“You start with the lines of business the company defines as where their core products and core revenue are coming from,” SunGard’s Grogan says. “Then you dive under the covers. What are your salespeople doing to generate the sales cycle? What are your accounting people doing to get the bills out? What are your distribution or production people doing to create the product and get it shipped?” Some of these pieces may be internal and some external. “Many companies outsource their shipping and distribution to UPS or FedEx, but that process is key to their customer satisfaction.”
Who should be involved? “Usually it’s not the line-of-business executive, it’s more like someone at the manager or director level,” IBM’s Walch says. “Someone who inherently understands the process and can help you walk through claims processing, drilling, or exploration.”
But Unisys’ Dillman disagrees. “We like to start with the executives because ultimately it comes down to what goals you’re trying to achieve in a degrading situation and how much you’re willing to spend.”
Mapping interdependencies among processes, departments, employees, and external players is the overarching goal of the business continuity planning process. This is where diagramming software, such as Microsoft Visio, can help. SunGard has a software product called Paragon that provides tools to guide companies along the entire business continuity planning process, and it includes diagramming software that can map interdependencies. “People may not understand initially a dependency between customer service and product development or how much order entry does or doesn’t depend on finance,” says Jacques Murphy, SunGard’s Paragon product manager.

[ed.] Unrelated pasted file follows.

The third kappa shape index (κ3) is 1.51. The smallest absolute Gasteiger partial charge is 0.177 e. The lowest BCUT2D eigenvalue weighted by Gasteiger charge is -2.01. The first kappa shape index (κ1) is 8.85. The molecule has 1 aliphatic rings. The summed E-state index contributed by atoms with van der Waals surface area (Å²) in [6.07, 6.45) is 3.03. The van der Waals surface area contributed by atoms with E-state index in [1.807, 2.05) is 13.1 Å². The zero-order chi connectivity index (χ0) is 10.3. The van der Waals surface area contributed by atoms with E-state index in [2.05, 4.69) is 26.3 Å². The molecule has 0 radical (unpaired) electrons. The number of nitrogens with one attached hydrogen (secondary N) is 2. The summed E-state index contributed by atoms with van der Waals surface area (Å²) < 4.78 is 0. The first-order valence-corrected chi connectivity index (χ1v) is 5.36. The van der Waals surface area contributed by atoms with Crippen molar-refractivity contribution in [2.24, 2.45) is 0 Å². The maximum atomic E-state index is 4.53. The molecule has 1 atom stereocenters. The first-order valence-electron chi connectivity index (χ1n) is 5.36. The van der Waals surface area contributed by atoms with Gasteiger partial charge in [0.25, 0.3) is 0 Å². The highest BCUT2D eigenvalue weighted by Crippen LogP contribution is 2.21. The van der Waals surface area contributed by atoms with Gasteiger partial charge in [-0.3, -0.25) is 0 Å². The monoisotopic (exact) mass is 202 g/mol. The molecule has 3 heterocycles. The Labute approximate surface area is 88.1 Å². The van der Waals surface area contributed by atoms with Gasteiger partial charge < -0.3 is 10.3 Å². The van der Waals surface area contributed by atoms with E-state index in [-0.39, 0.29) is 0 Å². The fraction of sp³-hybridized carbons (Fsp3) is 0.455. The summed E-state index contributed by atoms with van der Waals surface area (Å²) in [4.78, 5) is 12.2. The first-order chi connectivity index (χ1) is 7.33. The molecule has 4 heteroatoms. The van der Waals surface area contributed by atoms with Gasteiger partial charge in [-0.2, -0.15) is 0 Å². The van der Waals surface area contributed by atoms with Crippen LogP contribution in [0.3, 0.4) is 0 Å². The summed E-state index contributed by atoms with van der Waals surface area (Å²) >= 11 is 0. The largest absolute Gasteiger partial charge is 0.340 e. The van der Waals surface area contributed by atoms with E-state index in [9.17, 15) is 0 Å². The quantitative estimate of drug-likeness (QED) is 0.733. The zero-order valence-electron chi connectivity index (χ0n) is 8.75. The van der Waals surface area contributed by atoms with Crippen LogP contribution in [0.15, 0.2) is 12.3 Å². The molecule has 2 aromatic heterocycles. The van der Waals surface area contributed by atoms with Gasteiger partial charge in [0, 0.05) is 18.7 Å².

Finding these dependencies requires a lot of discussion, collaboration among people with different functions, and input from an IT expert who understands the underlying systems. “An oil exec may say that it’s really critical that we have this data warehouse up because we can’t analyze exploration areas without it,” Walch says. “Someone from IT can then say, ‘Well, it’s the systems that feed the data warehouse and the process control mechanisms that are really critical here.’ ”
It’s also important to clarify business process goals. If the help desk’s goal is to ensure that no client is on hold for more than 30 seconds, then it’s important to look very closely at the phone system and redundant routing to various switch stations, says Tim Leech, principal consultant and chief methodology officer at Paisley Consulting.
Often it’s best to prepare business unit reps by distributing a survey or questionnaire before the workshop to get the thinking going. “We gave the business unit people information and questionnaires to answer in advance and then got together in a workshop approach with a team from SunGard to do the workshops and data collection,” TV Guide’s Sullivan says.